A consolidated fund

first_imgThe government of Telangana reportedly decided to call for tenders to identify the service provider for operation and maintenance of 108 Emergency Responsive Services in the state. A committee has also been constituted for preparation of RFP document, floating tenders, processing finalisation and transition of services, etc. When the former united AP government, a decade and a half ago, felt that lack of transportation was the main reason for non-utilisation of healthcare services for institutional deliveries, it initiated the Reproductive and Child Health Project to implement Rural Emergency Health Transport Services (REHTS) scheme in rural and tribal areas of the state in 2005. REHTS was part of the Indian government’s National Rural Health Mission (NRHM) for providing integrated, comprehensive primary health care services. It was aimed at transporting pregnant women, infants, children below 12 years of age and any other cases in need of emergency health care services to the nearest hospital. Also Read – A special kind of bondThe scheme was piloted in four districts of Kadapa, Kurnool, Mahbubnagar, Nizamabad and the tribal areas of nine other districts in the year 2005. Initially, 122 ambulances were deployed under the scheme and were operationalised through NGOs as a Public-Private Partnership (PPP) concept. In addition to REHTS, the government recognised Emergency Management and Research Institute (EMRI), a non-profit organisation established in April 2005, by Satyam Computer’s Ramalinga Raju, as the State Level Nodal Agency, to provide comprehensive emergency response across the state, in PPP mode and signed first Memorandum of Understanding (MoU) on 2nd April 2005. EMRI on its own launched 70 ambulances funded by Raju, from August 2005 to June 2006 covering 50 towns of 25 million populations in the united AP state. A toll-free telephone number 108 was allotted by the government and the ambulance services became popular with this number. Also Read – Insider threat managementState government having piloted the REHTS decided to expand to the remaining 18 (Rural) districts of the state by utilising services of EMRI as the State Level Nodal Agency and accordingly entrusted the responsibility of operationalising the balance of the 310 ambulances and signed the 2nd MoU on September 22, 2006. Formal launching took place on January 26, 2007. The earlier piloted districts were also handed over to EMRI. The third MoU signed in October 2007 further strengthened the PPP. 122 more ambulances were added then. A revised MoU was signed between government and EMRI on May 5, 2008, and accordingly, the government committed to provide 150 more ambulances (later another 150 ambulances). As far as the financial commitments were concerned, during the financial year 2008-09, out of the direct operating cost of Rs 1,18,420, an amount of Rs 1,12,499 towards its 95 per cent share per ambulance per month was provided to EMRI. Later this figure was subjected to changes. In due course, more and more ambulances were added as and when needed and the arrangement between the government and EMRI was Public-Private Partnership but not a tender process initially. EMRI later expanded its services to several states like Gujarat, Madhya Pradesh, Karnataka, Himachal Pradesh, Meghalaya, Tamil Nadu, Assam, Uttarakhand, Rajasthan, Goa, etc. Almost all states are covered now handled by either EMRI or others. Initially, in none of the states, the tender process was followed and everywhere it was based on an MoU. National Health Systems Resource Centre (NHSRC) commissioned by the government of India observed that “EMRI was undoubtedly a historic landmark in the provision of health care in the nation. To its credit goes the achievement of bringing Emergency Medical Response on to the agenda of the nation. The tremendous gratitude and praise of the family members of the emergency victim for the timely arrival of this Angel of Mercy when heard in first person is most convincing and moving and makes the service very popular”. The great success of 108 had its roots in Public-Private Partnership concept. It is assumed that collaboration with the private sector in the form of PPP would improve equity, efficiency, accountability, quality, and accessibility of the entire health system. Advocates argue that the PPP can potentially gain from one another in the form of resources, technology, knowledge and skills, management practices, cost efficiency and so on. Provision of Emergency Response Services by EMRI is the best example of this. There is no hard and fast rule that the governments have to follow in choosing a non-profit organisation to partner with it for providing services in PPP framework. Several analyses and studies, however, suggest that a competitive process of selecting the private partner for the PPP framework is less effective than an invited or negotiated partnership. While competing to win the deal, the private partner’s primary concern is to quote less to become the lowest bidder whereas the government side officials’ main concern would be to meet procedural requirements than meeting beneficiaries’ needs. Tendering process in government is adapted to choose the lowest bidder. Though it is economical initially, the trend later would be an upward revision of costs and if the government disagrees, then the level of quality and effectiveness comes down. Hence, either prior negotiations with the potential partner or a tender where eligibility conditions are tailor-made or the prior experience of the private partner to be used as a basis for choosing is ideal for the success of PPP. Public-Private Partnership is different from privatisation and the message has to go without ambiguity. A partnership is not meant to be a substitution for lesser provisioning of government resources nor an abdication of government responsibility but as a tool for augmenting services.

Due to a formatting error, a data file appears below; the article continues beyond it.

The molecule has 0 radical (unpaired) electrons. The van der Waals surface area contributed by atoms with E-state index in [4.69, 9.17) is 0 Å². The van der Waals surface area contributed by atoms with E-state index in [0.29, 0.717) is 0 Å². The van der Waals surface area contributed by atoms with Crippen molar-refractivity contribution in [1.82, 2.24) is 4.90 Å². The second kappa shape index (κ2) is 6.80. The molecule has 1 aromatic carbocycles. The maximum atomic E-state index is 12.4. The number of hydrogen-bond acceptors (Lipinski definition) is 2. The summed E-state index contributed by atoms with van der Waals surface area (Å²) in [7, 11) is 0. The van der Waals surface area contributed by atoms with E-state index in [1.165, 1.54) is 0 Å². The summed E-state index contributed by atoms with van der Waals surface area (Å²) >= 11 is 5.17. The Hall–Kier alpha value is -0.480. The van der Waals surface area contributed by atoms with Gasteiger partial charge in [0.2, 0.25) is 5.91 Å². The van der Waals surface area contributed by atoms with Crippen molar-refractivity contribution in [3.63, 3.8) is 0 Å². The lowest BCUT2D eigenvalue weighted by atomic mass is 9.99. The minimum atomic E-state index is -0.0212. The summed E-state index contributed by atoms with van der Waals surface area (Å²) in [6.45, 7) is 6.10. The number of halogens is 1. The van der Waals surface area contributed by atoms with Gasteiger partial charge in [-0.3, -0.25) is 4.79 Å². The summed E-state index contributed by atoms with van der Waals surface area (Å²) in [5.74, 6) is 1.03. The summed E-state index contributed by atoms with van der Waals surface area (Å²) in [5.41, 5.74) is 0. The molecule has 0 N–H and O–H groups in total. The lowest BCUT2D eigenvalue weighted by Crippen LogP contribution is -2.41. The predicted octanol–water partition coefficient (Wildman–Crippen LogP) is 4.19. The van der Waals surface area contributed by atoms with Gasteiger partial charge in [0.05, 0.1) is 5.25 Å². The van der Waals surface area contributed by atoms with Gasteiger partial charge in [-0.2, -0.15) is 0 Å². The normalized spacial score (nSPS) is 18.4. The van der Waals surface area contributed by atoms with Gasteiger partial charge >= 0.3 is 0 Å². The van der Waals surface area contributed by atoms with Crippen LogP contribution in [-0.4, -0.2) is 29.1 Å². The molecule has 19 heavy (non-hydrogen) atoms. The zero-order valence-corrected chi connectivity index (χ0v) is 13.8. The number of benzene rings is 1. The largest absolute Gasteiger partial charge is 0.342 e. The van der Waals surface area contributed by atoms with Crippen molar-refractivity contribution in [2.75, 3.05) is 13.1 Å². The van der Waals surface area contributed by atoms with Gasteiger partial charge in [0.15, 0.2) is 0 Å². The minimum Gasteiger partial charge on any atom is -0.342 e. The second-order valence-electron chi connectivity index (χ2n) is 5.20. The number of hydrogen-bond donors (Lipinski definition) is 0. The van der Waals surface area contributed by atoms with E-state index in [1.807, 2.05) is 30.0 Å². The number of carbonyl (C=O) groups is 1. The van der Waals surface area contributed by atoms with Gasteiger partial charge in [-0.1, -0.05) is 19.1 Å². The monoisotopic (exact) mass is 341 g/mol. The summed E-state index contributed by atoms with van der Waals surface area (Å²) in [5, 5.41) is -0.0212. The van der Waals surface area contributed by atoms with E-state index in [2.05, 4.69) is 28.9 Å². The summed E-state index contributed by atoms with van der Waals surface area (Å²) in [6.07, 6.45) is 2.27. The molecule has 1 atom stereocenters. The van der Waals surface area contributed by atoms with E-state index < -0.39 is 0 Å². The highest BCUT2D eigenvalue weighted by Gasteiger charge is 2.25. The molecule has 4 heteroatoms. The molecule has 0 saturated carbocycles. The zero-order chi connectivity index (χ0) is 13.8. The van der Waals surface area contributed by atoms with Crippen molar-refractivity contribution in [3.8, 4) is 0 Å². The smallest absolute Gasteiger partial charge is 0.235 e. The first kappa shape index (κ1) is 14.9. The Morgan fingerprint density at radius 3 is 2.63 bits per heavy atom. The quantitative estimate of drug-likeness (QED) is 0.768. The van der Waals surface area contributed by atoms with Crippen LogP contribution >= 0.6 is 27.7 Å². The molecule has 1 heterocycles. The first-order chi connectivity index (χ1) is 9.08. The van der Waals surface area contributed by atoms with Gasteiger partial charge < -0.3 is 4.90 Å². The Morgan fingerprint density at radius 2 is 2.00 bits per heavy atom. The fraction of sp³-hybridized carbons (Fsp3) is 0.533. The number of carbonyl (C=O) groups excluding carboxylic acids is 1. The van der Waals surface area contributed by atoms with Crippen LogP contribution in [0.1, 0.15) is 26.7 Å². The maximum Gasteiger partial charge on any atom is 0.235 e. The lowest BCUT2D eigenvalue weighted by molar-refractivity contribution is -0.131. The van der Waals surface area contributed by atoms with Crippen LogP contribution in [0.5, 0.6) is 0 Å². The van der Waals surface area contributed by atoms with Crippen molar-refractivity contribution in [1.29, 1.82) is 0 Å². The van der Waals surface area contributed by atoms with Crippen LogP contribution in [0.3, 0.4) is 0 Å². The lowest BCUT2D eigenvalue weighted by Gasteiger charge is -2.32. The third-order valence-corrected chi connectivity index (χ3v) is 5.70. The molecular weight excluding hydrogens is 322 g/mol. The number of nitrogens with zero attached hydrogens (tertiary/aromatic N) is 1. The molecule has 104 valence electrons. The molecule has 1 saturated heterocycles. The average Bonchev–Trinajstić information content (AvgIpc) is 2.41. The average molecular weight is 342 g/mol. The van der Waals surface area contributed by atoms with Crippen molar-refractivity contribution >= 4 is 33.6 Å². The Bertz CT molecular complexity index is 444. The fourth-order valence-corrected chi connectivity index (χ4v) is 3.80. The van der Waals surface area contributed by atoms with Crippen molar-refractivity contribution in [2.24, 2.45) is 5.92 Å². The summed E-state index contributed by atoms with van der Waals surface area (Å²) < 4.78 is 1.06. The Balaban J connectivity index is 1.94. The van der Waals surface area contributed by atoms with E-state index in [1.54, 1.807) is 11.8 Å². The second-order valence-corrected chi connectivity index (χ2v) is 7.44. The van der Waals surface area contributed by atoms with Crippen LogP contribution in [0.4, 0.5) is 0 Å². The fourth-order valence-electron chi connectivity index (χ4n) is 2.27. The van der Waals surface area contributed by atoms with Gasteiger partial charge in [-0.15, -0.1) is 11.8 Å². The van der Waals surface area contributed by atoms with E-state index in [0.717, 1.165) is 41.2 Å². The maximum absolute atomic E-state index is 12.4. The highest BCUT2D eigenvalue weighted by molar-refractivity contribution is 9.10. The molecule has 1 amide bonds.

This entails a paradigm shift in the role of the government from the provision of services to partnering with a private non-governmental organisation in making available these services through a meaningful arrangement popularly known as Memorandum of Understanding (MoU). 108 emergency response services are the first of its kind Public-Private Partnership originated in the then united AP and in those days it was a role model for other states to replicate on the similar lines as in AP. The model sustained and has come to stay despite some occasional hiccups. 108 emergency response services are one of the most successful transformational institutions conceived and developed in the united AP state. The vision of EMRI is to provide leadership through a PPP framework to respond to emergency calls round the clock and save lives meeting global standards in Emergency Management, Research and Training. Surprisingly, few persons associated with this model themselves are now demanding a tender process for operationalising the scheme instead of a PPP model. Whatever it might be, the most important thing is how best the government funds are channelised. The best way to channelise funds would be to create a Permanent “Health and Emergency Care Developmental Fund” by pooling NRHM, state government and private contributions from many but not from one single source either through the tender route or through PPP route. For such a huge scheme one single source means “dependence in uncertainty”. Such an arrangement may not require one single Private Partner or someone else through tender, but would certainly require management experts as CEO and in PPP mode. Let the PPP concept be dynamic and not static with the boundaries well defined. In the implementation of the scheme, let there be no wrong signals going to people. If the scheme fails, in future it would be difficult to bring it back again on track. (The author is Chief PRO to Telangana CM and a former Consultant PPP, EMRI. The views expressed are strictly personal)last_img read more